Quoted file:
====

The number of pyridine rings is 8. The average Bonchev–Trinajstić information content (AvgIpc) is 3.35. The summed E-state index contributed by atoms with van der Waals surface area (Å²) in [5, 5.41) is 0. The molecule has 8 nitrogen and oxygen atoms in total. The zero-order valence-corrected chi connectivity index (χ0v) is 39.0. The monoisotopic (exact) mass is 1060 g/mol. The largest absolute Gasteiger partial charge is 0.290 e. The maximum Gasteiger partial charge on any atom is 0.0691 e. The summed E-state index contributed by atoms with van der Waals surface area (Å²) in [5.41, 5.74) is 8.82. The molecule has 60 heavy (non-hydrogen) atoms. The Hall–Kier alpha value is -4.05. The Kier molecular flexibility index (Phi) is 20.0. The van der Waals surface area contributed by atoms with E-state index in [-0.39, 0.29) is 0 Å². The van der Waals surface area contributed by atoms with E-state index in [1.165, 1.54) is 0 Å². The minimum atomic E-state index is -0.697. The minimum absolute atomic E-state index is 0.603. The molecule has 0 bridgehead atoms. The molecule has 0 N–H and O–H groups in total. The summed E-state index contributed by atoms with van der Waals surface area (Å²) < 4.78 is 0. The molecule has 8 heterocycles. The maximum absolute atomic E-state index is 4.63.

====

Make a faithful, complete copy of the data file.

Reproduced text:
The number of pyridine rings is 8. The average Bonchev–Trinajstić information content (AvgIpc) is 3.35. The summed E-state index contributed by atoms with van der Waals surface area (Å²) in [5, 5.41) is 0. The molecule has 8 nitrogen and oxygen atoms in total. The zero-order valence-corrected chi connectivity index (χ0v) is 39.0. The monoisotopic (exact) mass is 1060 g/mol. The largest absolute Gasteiger partial charge is 0.290 e. The maximum Gasteiger partial charge on any atom is 0.0691 e. The summed E-state index contributed by atoms with van der Waals surface area (Å²) in [5.41, 5.74) is 8.82. The molecule has 60 heavy (non-hydrogen) atoms. The Hall–Kier alpha value is -4.05. The Kier molecular flexibility index (Phi) is 20.0. The van der Waals surface area contributed by atoms with E-state index in [-0.39, 0.29) is 0 Å². The van der Waals surface area contributed by atoms with E-state index in [1.165, 1.54) is 0 Å². The minimum atomic E-state index is -0.697. The minimum absolute atomic E-state index is 0.603. The molecule has 0 bridgehead atoms. The molecule has 0 N–H and O–H groups in total. The summed E-state index contributed by atoms with van der Waals surface area (Å²) < 4.78 is 0. The molecule has 8 heterocycles. The maximum absolute atomic E-state index is 4.63.